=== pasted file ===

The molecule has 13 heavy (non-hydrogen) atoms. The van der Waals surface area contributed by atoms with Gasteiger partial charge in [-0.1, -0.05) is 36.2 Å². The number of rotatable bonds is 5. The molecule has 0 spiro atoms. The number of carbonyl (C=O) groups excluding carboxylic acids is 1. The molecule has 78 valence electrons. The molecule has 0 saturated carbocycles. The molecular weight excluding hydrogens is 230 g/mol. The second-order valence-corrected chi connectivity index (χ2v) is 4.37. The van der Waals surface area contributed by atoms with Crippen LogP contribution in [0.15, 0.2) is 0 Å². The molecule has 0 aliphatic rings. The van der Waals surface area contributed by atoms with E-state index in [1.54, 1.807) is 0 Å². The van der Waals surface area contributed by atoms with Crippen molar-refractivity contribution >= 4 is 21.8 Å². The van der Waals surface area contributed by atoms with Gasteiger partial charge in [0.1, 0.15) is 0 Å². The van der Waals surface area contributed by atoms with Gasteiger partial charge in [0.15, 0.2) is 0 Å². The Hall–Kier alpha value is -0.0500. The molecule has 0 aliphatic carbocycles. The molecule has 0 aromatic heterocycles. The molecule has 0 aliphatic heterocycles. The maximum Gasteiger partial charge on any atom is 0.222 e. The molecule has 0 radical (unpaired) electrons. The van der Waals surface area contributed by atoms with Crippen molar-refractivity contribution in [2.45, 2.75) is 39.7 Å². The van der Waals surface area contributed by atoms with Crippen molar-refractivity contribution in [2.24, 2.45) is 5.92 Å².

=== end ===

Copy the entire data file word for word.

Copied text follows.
The molecule has 13 heavy (non-hydrogen) atoms. The van der Waals surface area contributed by atoms with Gasteiger partial charge in [-0.1, -0.05) is 36.2 Å². The number of rotatable bonds is 5. The molecule has 0 spiro atoms. The number of carbonyl (C=O) groups excluding carboxylic acids is 1. The molecule has 78 valence electrons. The molecule has 0 saturated carbocycles. The molecular weight excluding hydrogens is 230 g/mol. The second-order valence-corrected chi connectivity index (χ2v) is 4.37. The van der Waals surface area contributed by atoms with Crippen LogP contribution in [0.15, 0.2) is 0 Å². The molecule has 0 aliphatic rings. The van der Waals surface area contributed by atoms with E-state index in [1.54, 1.807) is 0 Å². The van der Waals surface area contributed by atoms with Crippen molar-refractivity contribution >= 4 is 21.8 Å². The van der Waals surface area contributed by atoms with Gasteiger partial charge in [0.1, 0.15) is 0 Å². The van der Waals surface area contributed by atoms with Gasteiger partial charge in [0.15, 0.2) is 0 Å². The Hall–Kier alpha value is -0.0500. The molecule has 0 aliphatic carbocycles. The molecule has 0 aromatic heterocycles. The molecule has 0 aliphatic heterocycles. The maximum Gasteiger partial charge on any atom is 0.222 e. The molecule has 0 radical (unpaired) electrons. The van der Waals surface area contributed by atoms with Crippen molar-refractivity contribution in [2.45, 2.75) is 39.7 Å². The van der Waals surface area contributed by atoms with Crippen molar-refractivity contribution in [2.24, 2.45) is 5.92 Å².